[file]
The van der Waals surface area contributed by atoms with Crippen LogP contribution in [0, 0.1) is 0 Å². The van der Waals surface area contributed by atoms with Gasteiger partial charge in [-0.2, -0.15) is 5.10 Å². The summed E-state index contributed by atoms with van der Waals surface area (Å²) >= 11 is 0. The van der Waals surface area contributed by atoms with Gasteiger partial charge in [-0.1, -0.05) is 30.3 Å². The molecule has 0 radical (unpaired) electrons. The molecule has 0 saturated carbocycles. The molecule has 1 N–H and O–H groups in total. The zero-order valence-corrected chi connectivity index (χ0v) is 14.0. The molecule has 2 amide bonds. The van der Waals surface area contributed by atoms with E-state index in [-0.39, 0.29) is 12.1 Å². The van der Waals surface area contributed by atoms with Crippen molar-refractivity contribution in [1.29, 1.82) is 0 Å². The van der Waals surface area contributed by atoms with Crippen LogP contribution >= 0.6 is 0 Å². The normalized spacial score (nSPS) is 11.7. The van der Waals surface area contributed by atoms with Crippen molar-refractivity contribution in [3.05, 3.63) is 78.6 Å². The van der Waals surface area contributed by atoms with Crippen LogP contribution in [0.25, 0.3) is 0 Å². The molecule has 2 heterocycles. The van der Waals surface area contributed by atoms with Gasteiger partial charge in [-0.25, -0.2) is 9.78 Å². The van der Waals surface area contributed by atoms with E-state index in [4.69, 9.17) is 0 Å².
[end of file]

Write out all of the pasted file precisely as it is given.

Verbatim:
The van der Waals surface area contributed by atoms with Crippen LogP contribution in [0, 0.1) is 0 Å². The van der Waals surface area contributed by atoms with Gasteiger partial charge in [-0.2, -0.15) is 5.10 Å². The summed E-state index contributed by atoms with van der Waals surface area (Å²) >= 11 is 0. The van der Waals surface area contributed by atoms with Gasteiger partial charge in [-0.1, -0.05) is 30.3 Å². The molecule has 0 radical (unpaired) electrons. The molecule has 0 saturated carbocycles. The molecule has 1 N–H and O–H groups in total. The zero-order valence-corrected chi connectivity index (χ0v) is 14.0. The molecule has 2 amide bonds. The van der Waals surface area contributed by atoms with E-state index in [-0.39, 0.29) is 12.1 Å². The van der Waals surface area contributed by atoms with Crippen molar-refractivity contribution in [1.29, 1.82) is 0 Å². The van der Waals surface area contributed by atoms with Crippen LogP contribution >= 0.6 is 0 Å². The normalized spacial score (nSPS) is 11.7. The van der Waals surface area contributed by atoms with Crippen molar-refractivity contribution in [3.05, 3.63) is 78.6 Å². The van der Waals surface area contributed by atoms with Crippen LogP contribution in [0.25, 0.3) is 0 Å². The molecule has 2 heterocycles. The van der Waals surface area contributed by atoms with Gasteiger partial charge in [-0.25, -0.2) is 9.78 Å². The van der Waals surface area contributed by atoms with E-state index in [4.69, 9.17) is 0 Å².